Making Employees Aware of Their High Value Is About Responsibility, Not Status

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By Caryn Freeman

Dec. 18 — Should employees be told they have been designated as high-potential? Jim Peters, senior partner and global lead for succession management at Korn Ferry, said the answer is both “yes” and “no.”

He said during a Dec. 16 webinar that organizations should not tell employees because “you are creating an implied contract for promotion.” On the other hand, Peters said, the answer is also yes, but “it's what you tell an employee about that designation that is most critical.”

“You don't want to communicate an elite status,” Peters said during “Your High-Potential Leaders: Tell or Don’t Tell,” sponsored by global talent management consulting firm Korn Ferry. “What you want to communicate are responsibilities. Explain that being in a high-potential succession plan is a challenge and they are going to be given more difficult things to do.”

Cori Hill, global lead for high-potential leadership development at Korn Ferry, said that generally, organizations do not tell employees for two basic reasons: they don't want to see a slump in productivity and they don't want employees to develop a sense of entitlement.

“When you differentiate employees by performance and potential, those very valuable employees who are not in high-potential categories are demotivated,” Hill said. Moreover, she said, “telling an employee that they are considered high-potential might lead to unrealistic expectations.”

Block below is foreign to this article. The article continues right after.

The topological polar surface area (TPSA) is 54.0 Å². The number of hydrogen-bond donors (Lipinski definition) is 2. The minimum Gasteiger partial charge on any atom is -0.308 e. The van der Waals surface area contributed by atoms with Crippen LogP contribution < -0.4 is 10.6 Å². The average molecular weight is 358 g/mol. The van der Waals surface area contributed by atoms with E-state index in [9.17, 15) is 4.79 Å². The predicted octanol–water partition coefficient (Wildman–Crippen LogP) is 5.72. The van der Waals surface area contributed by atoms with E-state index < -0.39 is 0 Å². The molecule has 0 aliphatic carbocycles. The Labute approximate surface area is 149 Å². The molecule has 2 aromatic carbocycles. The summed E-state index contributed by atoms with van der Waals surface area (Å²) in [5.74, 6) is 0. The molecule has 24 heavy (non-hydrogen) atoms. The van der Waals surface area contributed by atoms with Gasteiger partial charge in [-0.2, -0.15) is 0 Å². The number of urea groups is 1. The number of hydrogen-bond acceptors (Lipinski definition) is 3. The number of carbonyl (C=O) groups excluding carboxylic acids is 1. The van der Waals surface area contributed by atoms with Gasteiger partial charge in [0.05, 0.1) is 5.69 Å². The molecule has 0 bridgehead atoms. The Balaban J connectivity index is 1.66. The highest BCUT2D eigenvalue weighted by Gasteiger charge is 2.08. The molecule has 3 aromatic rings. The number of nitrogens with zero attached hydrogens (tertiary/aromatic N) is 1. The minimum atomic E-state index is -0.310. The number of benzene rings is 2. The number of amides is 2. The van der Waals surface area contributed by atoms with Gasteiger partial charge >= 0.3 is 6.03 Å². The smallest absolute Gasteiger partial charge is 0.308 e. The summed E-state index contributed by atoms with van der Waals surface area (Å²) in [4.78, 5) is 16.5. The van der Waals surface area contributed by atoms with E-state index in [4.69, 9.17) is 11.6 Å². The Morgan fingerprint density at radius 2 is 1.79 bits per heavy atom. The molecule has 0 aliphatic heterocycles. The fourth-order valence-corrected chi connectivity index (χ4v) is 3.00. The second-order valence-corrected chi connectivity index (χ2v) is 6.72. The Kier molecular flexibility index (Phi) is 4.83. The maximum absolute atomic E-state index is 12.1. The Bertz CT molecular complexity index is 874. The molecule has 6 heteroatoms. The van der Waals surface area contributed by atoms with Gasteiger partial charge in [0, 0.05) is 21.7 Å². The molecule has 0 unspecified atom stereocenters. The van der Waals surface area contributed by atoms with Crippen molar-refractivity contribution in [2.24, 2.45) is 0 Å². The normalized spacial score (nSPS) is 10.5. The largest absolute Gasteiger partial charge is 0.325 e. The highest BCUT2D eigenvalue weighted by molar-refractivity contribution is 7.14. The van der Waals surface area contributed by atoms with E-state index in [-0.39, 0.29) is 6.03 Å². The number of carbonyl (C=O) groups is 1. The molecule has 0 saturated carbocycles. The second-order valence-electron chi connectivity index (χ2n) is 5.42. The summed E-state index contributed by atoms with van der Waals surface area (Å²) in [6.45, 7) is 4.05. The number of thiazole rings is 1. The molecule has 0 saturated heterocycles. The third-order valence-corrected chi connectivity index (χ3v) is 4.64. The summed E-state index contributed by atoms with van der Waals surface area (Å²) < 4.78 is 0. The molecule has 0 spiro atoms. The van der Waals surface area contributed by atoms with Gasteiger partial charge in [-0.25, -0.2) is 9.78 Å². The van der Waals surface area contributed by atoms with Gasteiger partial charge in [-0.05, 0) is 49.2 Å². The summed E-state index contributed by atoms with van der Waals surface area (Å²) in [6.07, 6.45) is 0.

Hill recommended applying a talent-development strategy with consistent practices across the organization, having the right criteria for nominating high-potential employees and identifying them correctly.

“Before you tell high-potential employees of that status, answer the question ‘what do you mean by high-potential?' Then institute talent review processes that are clear, targeted towards development and are not simply evaluations. Have those policies in place and have clear communication standards,” she said.

Hill said she believes what keeps the question “to tell or not to tell” alive is not having standardized, transparent processes. “So building in that infrastructure, that common practice and the common ability to talk to all of your employees about talent development is what allows you to move into that transparent phase,” she said. Transparency about talent development strategies has a positive effect on engagement and can improve retention, Hill added.

To contact the reporter on this story: Caryn Freeman in Washington at

To contact the editor responsible for this story: Simon Nadel at

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